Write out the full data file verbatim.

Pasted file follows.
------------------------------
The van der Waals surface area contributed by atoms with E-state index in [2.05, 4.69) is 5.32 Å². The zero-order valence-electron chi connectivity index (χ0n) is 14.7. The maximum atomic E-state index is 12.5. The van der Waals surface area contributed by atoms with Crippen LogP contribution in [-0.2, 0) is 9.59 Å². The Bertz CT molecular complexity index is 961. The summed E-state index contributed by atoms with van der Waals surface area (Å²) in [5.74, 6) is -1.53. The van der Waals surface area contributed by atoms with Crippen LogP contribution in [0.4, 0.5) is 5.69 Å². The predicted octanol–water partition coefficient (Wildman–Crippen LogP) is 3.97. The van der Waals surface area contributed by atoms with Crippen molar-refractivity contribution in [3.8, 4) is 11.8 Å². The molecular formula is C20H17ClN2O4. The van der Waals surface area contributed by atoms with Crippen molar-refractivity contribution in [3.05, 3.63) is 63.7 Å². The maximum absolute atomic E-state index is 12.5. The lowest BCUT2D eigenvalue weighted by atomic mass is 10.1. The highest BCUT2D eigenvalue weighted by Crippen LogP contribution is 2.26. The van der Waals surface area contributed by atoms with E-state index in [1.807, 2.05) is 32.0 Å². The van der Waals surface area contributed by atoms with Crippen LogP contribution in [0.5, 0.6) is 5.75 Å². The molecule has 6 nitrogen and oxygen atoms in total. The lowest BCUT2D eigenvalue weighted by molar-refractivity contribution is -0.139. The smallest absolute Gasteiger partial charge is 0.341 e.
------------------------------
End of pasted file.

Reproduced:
The van der Waals surface area contributed by atoms with E-state index in [2.05, 4.69) is 5.32 Å². The zero-order valence-electron chi connectivity index (χ0n) is 14.7. The maximum atomic E-state index is 12.5. The van der Waals surface area contributed by atoms with Crippen LogP contribution in [-0.2, 0) is 9.59 Å². The Bertz CT molecular complexity index is 961. The summed E-state index contributed by atoms with van der Waals surface area (Å²) in [5.74, 6) is -1.53. The van der Waals surface area contributed by atoms with Crippen LogP contribution in [0.4, 0.5) is 5.69 Å². The predicted octanol–water partition coefficient (Wildman–Crippen LogP) is 3.97. The van der Waals surface area contributed by atoms with Crippen molar-refractivity contribution in [3.8, 4) is 11.8 Å². The molecular formula is C20H17ClN2O4. The van der Waals surface area contributed by atoms with Crippen molar-refractivity contribution in [3.05, 3.63) is 63.7 Å². The maximum absolute atomic E-state index is 12.5. The lowest BCUT2D eigenvalue weighted by atomic mass is 10.1. The highest BCUT2D eigenvalue weighted by Crippen LogP contribution is 2.26. The van der Waals surface area contributed by atoms with E-state index in [1.807, 2.05) is 32.0 Å². The van der Waals surface area contributed by atoms with Crippen LogP contribution in [0.5, 0.6) is 5.75 Å². The molecule has 6 nitrogen and oxygen atoms in total. The lowest BCUT2D eigenvalue weighted by molar-refractivity contribution is -0.139. The smallest absolute Gasteiger partial charge is 0.341 e.